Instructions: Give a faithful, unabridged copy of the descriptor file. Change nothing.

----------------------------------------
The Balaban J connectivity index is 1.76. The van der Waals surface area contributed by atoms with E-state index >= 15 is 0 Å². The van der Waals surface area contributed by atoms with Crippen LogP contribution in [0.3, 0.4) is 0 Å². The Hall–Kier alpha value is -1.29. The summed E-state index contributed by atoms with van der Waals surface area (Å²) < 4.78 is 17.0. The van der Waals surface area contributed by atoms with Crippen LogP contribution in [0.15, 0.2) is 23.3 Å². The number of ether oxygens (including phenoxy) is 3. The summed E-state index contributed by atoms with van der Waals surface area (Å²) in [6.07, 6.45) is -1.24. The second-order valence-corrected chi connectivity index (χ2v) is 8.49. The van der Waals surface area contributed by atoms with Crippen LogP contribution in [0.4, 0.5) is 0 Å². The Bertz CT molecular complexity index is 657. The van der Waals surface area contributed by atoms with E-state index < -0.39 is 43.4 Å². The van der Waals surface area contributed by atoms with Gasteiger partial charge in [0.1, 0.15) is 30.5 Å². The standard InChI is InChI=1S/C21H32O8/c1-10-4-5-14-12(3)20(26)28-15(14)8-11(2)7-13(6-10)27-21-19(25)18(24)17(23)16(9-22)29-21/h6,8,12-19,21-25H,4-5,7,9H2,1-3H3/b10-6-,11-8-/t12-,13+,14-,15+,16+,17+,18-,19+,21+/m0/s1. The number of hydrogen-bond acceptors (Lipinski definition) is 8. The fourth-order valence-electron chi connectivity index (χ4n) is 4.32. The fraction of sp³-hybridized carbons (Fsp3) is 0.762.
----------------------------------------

The Balaban J connectivity index is 1.76. The van der Waals surface area contributed by atoms with E-state index >= 15 is 0 Å². The van der Waals surface area contributed by atoms with Crippen LogP contribution in [0.3, 0.4) is 0 Å². The Hall–Kier alpha value is -1.29. The summed E-state index contributed by atoms with van der Waals surface area (Å²) < 4.78 is 17.0. The van der Waals surface area contributed by atoms with Crippen LogP contribution in [0.15, 0.2) is 23.3 Å². The number of ether oxygens (including phenoxy) is 3. The summed E-state index contributed by atoms with van der Waals surface area (Å²) in [6.07, 6.45) is -1.24. The second-order valence-corrected chi connectivity index (χ2v) is 8.49. The van der Waals surface area contributed by atoms with Crippen LogP contribution in [0.4, 0.5) is 0 Å². The Bertz CT molecular complexity index is 657. The van der Waals surface area contributed by atoms with E-state index < -0.39 is 43.4 Å². The van der Waals surface area contributed by atoms with Gasteiger partial charge in [0.1, 0.15) is 30.5 Å². The standard InChI is InChI=1S/C21H32O8/c1-10-4-5-14-12(3)20(26)28-15(14)8-11(2)7-13(6-10)27-21-19(25)18(24)17(23)16(9-22)29-21/h6,8,12-19,21-25H,4-5,7,9H2,1-3H3/b10-6-,11-8-/t12-,13+,14-,15+,16+,17+,18-,19+,21+/m0/s1. The number of hydrogen-bond acceptors (Lipinski definition) is 8. The fourth-order valence-electron chi connectivity index (χ4n) is 4.32. The fraction of sp³-hybridized carbons (Fsp3) is 0.762.